Beyond learning about and becoming acquainted with the many wonderful people and resources that the library has to offer, I’ve also begun to learn more about the Frost library’s philosophy. I had already known that Frost library was much more than a warehouse for books, and that it was a location for mild socializing and studying, but I had not realized how much the services it provides students diverge from what I had assumed a stereotypical library would. The scope of the library’s focus isn’t simply limited to books and their importance, but is expanded to incorporate learning and the imparting knowledge through any medium a student finds useful to their education. This is expressed most emphatically though library staff who devote their time towards becoming experts in a vast array of fields, and research and publication techniques for the sake of students who might be in need of that assistance.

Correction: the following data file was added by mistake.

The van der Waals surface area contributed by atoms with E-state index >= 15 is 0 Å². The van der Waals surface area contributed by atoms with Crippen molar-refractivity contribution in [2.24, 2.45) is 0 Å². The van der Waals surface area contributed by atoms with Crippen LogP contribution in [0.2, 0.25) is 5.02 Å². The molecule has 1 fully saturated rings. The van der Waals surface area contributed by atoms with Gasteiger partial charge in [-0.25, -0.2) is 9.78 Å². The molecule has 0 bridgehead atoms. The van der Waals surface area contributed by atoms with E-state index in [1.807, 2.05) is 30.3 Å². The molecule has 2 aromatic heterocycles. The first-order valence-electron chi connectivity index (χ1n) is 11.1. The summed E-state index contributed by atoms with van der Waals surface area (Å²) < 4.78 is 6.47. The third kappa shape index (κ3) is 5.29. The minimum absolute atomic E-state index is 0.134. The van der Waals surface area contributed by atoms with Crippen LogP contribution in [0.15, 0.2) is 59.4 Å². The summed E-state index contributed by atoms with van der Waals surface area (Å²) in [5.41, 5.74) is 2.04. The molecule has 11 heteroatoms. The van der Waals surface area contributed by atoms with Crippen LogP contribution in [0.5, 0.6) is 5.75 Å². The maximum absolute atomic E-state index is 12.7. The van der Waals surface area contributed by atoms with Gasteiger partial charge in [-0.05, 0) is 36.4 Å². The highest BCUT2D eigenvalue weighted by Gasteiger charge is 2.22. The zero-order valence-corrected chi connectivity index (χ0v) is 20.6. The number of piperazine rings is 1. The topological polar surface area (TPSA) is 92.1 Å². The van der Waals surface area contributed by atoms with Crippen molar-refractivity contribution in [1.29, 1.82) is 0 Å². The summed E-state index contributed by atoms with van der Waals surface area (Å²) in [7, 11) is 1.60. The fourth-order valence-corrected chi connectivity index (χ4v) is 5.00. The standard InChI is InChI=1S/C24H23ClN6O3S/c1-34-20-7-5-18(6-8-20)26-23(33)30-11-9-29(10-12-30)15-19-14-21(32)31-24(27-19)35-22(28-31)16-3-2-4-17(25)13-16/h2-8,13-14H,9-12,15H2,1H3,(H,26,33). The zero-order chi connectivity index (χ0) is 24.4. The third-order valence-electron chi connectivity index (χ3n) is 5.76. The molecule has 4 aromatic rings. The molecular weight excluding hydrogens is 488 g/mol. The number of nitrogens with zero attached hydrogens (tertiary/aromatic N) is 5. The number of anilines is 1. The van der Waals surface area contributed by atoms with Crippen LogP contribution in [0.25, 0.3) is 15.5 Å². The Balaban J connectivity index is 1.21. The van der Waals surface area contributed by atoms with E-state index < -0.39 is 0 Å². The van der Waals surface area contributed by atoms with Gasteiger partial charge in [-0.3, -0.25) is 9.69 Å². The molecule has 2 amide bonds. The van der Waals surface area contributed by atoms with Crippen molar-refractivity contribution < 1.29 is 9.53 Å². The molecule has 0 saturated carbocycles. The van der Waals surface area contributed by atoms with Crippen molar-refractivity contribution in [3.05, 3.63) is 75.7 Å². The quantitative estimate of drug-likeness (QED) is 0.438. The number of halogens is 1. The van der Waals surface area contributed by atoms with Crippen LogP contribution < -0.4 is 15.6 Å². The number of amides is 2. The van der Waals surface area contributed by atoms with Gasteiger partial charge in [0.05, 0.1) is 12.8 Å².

Archives are not something I’ve had the pleasure of exploring as much as I would have liked to throughout the year, but through this fellowship I’ve slowly become more acquainted with the criteria for the things that are stored within them and the kind of work the people working in the archives do. While talking to some of the archivist, I’ve developed a greater appreciation for how they are able to gather important historical documents within the archives and manipulate them to be useful for almost any historical project related to the college. I also hadn’t considered the politics and strategy that goes into the work archivist do. Until recently, I hadn’t thought about the power of deciding what documents are preserved and which ones are not. The archives are quite literally the greatest remedy to institutional memory that a college can have.